I Was Cleopatra
Written by Dennis Abrams
In Shakespeare’s time, women were not allowed to appear on stage, and so female parts were played by boy actors. In I Was Cleopatra, readers meet John Rice — perhaps the most beautiful and acclaimed boy actor of them all. It is believed by many that John Rice originated the roles of Lady Macbeth, Cleopatra and Cordelia, and this fictional memoir explores his life both on and off the stage. With graceful prose and an encyclopedic knowledge of the period, Dennis Abrams invites readers to experience gender fluidity and sexuality through the fictional recollections of a fascinating historical figure as he reflects on his life in this “farewell” to his theatrical past.
The story follows John from the age of thirteen, when he leaves his family in Reading to join the King’s Men theater troupe in London as an apprentice boy actor. Over the course of the next few years, John eagerly hones the acting skills necessary to portray female roles. He memorizes lines, reads all the plays he can get his hands on, and works on imitating female gestures and mannerisms. He becomes a friend, and eventually a lover, of Alexander, a boy actor who is getting too old to play female roles. And he works closely with Shakespeare himself, who coaches him through the roles of Lady Macbeth and Cleopatra, among others.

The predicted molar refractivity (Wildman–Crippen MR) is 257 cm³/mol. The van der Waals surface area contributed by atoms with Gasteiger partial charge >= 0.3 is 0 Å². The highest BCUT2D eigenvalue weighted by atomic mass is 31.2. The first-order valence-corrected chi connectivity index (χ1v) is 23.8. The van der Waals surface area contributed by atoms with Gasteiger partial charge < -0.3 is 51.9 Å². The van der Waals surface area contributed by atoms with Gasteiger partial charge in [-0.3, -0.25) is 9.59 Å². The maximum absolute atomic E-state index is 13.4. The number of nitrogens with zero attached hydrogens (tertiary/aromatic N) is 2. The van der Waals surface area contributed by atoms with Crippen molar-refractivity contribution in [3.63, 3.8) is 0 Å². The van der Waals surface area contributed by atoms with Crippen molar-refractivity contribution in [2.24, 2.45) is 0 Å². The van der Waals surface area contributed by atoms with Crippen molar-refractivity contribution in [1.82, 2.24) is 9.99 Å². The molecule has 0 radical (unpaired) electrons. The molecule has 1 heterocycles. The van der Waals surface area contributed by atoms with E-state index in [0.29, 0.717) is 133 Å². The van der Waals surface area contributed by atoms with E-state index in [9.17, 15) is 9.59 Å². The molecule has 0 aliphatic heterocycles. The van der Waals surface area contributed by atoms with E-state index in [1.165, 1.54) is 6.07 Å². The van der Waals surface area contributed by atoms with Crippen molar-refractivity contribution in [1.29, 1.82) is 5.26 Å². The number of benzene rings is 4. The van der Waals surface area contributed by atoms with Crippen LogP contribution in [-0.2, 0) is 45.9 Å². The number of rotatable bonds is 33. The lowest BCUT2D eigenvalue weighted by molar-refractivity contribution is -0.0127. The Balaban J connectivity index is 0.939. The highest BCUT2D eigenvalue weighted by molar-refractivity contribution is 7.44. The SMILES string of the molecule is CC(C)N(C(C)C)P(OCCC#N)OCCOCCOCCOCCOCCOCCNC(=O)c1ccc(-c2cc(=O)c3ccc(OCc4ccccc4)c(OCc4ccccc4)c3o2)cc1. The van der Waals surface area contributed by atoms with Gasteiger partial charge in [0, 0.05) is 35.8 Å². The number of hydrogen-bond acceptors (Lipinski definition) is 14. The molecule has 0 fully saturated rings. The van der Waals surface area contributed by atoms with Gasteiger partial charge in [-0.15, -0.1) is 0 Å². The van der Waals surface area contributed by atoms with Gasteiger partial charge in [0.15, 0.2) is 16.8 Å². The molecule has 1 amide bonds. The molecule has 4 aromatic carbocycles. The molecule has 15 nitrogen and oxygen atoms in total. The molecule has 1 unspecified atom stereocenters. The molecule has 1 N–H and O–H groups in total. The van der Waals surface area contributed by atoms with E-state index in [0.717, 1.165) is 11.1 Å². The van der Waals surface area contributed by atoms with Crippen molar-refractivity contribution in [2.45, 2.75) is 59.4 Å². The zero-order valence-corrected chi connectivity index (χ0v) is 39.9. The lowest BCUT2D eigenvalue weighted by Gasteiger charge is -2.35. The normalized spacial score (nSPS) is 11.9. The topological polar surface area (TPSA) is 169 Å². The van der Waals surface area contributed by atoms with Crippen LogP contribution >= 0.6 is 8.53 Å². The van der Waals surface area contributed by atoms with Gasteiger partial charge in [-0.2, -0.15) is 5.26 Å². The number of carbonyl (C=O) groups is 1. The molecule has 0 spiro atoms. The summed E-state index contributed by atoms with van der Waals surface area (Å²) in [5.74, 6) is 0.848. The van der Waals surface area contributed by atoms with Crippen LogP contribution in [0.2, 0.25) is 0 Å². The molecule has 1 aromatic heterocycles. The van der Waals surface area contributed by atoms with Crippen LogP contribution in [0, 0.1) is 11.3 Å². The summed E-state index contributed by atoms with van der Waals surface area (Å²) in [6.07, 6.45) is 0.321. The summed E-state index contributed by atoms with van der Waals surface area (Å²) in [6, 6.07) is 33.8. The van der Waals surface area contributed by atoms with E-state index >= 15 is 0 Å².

But around the time he turns sixteen, John starts to worry about inevitably becoming too old to convincingly portray women onstage, which leads to some unsettling choices.
Dennis Abrams is the southern correspondent for Publishers Weekly. He has written more than thirty young adult biographies and history books. He is also the author of The Play’s the Thing, a complete young adult guide to the plays of William Shakespeare. I Was Cleopatra is his first novel. He lives in Houston.
The Play’s the Thing by Dennis Abrams:
“Abrams takes his reader on a glorious journey through the world of Shakespeare, the worlds within his plays, the worlds within the human psyche — and then brings us home, transformed.” New York Journal of Books
". . . a poignant coming-of-age tale that explores the complexities of youth and gender performance. . . . A thought-provoking work that will encourage readers to learn more about the world of Elizabethan theater." Kirkus Reviews